EU nation calls for UN probe into ‘terrorist attack’
The UN should provide a framework for investigating last year’s attack on the Nord Stream gas pipelines, Hungarian Foreign Minister Peter Szijjarto has suggested. He called the incident “scandalous” and said Budapest wanted to get to the bottom of it.
“This is basically the first time when such a major European critical infrastructure was attacked. By whoever – but it was attacked,” the diplomat told RIA Novosti news agency. It should be considered an act of terrorism, he added.
Budapest supports a “comprehensive, deep, structured and detailed” probe into what happened, Szijjarto said. Hungary wants to know “who committed it and why.”
He said the UN should have a role in investigating the sabotage, because the organization was not created “as an integration of like-minded countries,” but as a “platform for countries to talk to each other, who even consider each other as enemies.”
“I think the UN should give a framework for such kind of an investigation,” regardless of who initiates one, Szijjarto added.
The Nord Stream natural gas pipelines connecting Russia and Germany were ruptured in late September by explosive devices planted by an unknown party, which is largely presumed to be a nation state. According to investigative journalist Seymour Hersh, the clandestine operation was conducted by the US with the assistance of Norway. Both nations have denied any involvement.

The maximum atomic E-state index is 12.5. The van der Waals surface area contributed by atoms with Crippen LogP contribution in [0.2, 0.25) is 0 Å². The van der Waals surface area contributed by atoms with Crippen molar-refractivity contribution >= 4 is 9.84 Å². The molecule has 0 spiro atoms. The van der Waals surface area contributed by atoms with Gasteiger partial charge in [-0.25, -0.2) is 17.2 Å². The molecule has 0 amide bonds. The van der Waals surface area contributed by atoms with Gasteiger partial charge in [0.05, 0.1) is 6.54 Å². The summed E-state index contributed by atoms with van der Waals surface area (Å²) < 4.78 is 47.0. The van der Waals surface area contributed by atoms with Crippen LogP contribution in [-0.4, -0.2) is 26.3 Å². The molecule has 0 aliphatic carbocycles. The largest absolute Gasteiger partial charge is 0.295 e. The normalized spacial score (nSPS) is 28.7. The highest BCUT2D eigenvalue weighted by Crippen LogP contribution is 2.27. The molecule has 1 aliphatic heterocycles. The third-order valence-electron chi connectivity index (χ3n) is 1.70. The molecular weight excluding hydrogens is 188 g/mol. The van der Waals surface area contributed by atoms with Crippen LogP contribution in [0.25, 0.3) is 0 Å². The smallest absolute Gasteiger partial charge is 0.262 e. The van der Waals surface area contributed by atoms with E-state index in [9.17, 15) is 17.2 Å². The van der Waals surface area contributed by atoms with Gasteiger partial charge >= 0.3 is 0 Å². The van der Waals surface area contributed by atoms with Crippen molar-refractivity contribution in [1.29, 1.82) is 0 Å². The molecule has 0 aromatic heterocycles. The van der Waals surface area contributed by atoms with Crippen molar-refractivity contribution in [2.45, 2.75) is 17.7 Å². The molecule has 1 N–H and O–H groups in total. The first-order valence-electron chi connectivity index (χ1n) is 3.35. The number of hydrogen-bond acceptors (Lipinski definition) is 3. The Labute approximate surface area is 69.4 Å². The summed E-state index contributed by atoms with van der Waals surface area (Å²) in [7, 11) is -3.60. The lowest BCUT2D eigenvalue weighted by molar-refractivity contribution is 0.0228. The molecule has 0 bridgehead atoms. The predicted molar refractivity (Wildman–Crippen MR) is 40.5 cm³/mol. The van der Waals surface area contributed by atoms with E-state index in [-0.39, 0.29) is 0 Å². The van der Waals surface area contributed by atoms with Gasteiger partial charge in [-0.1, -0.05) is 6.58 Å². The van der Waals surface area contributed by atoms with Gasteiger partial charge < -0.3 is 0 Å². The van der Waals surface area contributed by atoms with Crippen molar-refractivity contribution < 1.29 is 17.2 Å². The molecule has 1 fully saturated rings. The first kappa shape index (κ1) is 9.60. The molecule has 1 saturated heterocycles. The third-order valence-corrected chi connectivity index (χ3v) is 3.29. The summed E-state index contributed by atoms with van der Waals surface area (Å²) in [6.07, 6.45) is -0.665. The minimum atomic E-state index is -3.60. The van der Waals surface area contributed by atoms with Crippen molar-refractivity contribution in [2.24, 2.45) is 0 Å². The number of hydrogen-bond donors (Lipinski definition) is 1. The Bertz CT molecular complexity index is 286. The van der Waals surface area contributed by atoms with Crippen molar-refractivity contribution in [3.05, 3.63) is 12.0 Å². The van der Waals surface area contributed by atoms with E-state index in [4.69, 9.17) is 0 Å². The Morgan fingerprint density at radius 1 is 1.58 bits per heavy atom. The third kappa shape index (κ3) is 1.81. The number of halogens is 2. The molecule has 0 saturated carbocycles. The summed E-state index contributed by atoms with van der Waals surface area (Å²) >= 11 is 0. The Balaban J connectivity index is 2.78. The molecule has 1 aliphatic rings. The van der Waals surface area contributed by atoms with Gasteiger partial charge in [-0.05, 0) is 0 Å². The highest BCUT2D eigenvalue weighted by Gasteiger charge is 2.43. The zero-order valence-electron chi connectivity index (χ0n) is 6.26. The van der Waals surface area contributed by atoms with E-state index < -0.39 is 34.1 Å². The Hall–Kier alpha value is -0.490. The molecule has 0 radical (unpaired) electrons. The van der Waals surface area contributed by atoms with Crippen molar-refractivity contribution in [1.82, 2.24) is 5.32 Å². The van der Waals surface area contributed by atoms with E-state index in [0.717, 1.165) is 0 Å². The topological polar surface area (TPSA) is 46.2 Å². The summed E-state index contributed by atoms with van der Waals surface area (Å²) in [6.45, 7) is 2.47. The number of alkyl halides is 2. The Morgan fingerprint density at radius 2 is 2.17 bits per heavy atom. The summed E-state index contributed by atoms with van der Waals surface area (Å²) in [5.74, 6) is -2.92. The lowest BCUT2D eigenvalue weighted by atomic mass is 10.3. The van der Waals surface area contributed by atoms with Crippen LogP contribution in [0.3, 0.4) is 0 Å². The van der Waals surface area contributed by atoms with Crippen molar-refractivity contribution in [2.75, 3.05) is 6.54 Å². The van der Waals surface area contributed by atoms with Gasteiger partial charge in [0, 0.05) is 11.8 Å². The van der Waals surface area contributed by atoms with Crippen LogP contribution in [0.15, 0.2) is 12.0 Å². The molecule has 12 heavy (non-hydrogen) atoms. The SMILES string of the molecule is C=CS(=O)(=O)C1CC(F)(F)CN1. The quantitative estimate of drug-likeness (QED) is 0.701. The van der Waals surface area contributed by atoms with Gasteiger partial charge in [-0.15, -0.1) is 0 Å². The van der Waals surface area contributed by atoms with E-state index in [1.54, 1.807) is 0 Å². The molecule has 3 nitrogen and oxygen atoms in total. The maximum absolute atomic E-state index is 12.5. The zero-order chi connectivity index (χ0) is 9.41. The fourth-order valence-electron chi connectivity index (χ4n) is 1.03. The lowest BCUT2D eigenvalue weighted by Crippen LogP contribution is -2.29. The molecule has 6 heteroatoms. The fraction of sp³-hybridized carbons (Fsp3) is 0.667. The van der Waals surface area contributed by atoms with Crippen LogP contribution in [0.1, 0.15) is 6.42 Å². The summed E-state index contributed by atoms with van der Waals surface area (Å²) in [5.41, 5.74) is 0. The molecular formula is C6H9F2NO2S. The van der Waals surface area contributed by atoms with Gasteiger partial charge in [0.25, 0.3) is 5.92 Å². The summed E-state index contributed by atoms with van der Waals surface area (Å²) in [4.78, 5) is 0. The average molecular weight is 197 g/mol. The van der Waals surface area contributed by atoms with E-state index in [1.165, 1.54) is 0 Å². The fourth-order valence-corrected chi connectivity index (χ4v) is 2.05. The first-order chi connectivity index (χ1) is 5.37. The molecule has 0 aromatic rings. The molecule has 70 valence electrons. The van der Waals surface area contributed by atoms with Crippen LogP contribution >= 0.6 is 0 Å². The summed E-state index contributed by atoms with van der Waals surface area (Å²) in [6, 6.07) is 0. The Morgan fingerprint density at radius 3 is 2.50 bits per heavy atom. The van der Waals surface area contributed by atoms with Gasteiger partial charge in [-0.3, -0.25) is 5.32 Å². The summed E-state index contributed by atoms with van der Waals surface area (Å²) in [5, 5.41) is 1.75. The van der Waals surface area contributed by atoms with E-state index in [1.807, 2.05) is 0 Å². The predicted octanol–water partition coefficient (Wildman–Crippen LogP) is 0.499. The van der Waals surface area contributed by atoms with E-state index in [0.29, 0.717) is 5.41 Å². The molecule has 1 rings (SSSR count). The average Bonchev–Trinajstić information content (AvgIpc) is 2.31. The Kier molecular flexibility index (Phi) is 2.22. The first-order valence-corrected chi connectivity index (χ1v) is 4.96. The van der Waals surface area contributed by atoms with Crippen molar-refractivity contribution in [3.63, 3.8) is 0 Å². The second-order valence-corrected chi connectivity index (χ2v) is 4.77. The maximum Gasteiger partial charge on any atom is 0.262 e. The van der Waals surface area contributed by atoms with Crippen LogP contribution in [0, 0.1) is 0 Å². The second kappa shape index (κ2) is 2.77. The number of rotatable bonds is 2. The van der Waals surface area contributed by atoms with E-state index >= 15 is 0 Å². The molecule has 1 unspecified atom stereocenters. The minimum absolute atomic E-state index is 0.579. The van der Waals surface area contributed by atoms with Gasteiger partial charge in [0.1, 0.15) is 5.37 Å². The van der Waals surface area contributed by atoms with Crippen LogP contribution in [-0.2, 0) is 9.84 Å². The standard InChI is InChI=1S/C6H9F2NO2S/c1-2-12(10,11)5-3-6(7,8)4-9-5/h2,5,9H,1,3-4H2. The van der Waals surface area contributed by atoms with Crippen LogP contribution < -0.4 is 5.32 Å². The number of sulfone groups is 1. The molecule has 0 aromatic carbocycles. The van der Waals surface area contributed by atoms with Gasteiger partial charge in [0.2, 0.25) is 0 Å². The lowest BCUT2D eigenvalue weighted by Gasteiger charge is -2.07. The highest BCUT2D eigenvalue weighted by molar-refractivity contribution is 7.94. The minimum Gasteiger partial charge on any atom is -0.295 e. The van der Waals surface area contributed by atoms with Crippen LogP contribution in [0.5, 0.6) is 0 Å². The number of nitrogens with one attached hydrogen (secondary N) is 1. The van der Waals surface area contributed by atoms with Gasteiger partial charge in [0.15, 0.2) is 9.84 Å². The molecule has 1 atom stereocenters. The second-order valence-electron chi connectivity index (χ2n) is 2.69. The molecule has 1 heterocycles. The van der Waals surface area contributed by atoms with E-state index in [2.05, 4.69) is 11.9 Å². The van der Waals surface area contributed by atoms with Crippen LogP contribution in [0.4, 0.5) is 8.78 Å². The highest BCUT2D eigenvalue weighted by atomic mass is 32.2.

Before Hersh published his findings earlier this month, Moscow argued that the US had most to win from disabling the undersea pipelines, as it has long sought to stop the EU from buying Russian energy.
American producers of more expensive liquefied natural gas have captured a large share of the European energy market, since Brussels declared decoupling from Russia as a priority, after the Ukraine conflict escalated into open hostilities a year ago.
In the interview, which the Russian news agency released on Monday, Szijjarto reiterated his country’s commitment to opposing any attempts to ban cooperation with Russia on nuclear energy, and questioned the rationale for the EU’s blacklisting of Russian journalists.